Alvaro Herrera <> writes:
> Robert Haas wrote:
>> On Mon, May 2, 2016 at 12:30 PM, Alvaro Herrera
>> <> wrote:
>>> A customer of ours was unable to pg_upgrade a database, with this error:
>>>> old and new databases "postgres" have a mismatched number of relations
>>> After some research, it turned out that pg_largeobject had acquired a
>>> toast table.

>> I think that if you use -O, and it breaks something, you get to keep
>> both pieces.

> I'm happy with the solution that pg_upgrade has a step in the check
> stage that says "catalog XYZ has a toast table but shouldn't, aborting
> the upgrade".  (Well, not _happy_, but at least it's a lot easier to
> diagnose).

I agree with Robert that this is not something we should expend a huge
amount of effort on, but I also agree that that error message is
inadequate if the situation is not a nobody-could-ever-hit-this case.

I think though that you're defining the problem too narrowly by putting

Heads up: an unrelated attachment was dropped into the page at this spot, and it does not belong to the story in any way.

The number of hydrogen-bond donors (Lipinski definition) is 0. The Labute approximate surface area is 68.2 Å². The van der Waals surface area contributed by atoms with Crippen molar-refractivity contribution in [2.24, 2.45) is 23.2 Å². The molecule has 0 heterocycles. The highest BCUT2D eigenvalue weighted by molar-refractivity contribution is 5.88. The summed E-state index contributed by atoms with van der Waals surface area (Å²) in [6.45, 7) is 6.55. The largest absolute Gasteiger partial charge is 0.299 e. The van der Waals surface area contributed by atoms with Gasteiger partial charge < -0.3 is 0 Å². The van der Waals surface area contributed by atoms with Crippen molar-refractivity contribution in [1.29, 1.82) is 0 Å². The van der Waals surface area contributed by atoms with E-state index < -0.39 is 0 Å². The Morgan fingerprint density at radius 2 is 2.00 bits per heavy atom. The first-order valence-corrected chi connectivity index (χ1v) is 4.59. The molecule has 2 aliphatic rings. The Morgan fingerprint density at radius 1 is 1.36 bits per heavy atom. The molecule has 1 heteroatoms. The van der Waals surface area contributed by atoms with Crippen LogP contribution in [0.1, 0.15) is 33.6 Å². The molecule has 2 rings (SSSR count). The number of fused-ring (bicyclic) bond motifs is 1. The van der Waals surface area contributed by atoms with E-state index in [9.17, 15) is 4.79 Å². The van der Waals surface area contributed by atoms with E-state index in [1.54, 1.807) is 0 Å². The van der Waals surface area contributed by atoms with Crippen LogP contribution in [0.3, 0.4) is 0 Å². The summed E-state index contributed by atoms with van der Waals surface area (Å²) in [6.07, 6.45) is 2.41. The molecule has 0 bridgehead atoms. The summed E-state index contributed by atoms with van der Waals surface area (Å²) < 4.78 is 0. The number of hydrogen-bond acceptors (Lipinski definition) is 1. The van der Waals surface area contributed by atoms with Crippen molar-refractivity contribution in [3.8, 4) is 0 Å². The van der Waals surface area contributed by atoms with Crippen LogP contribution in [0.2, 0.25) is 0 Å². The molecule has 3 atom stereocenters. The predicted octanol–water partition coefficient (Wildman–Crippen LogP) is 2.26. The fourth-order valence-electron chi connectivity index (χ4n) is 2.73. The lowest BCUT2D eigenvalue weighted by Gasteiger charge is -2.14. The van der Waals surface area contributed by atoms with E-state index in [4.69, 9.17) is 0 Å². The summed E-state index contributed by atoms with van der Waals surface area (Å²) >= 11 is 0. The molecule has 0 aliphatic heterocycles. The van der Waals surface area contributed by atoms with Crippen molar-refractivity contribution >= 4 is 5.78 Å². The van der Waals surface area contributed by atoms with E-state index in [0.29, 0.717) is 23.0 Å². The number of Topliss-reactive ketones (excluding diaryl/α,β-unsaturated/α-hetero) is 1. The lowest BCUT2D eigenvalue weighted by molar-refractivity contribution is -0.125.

forward a solution that would result in an error message like that.
If we're going to do anything here at all, I think the code should emit
a list of the names of relations that it was unable to match up, rather
than trying (and likely failing) to be smart about why.  To take just
one reason why, the issue might be that there were too many rels in
the new installation, not too few.

The matching probably does need to be smart about toast tables to the
extent of regarding them as "toast table belonging to relation FOO",
since just printing their actual names would be unhelpful in most cases.

                        regards, tom lane

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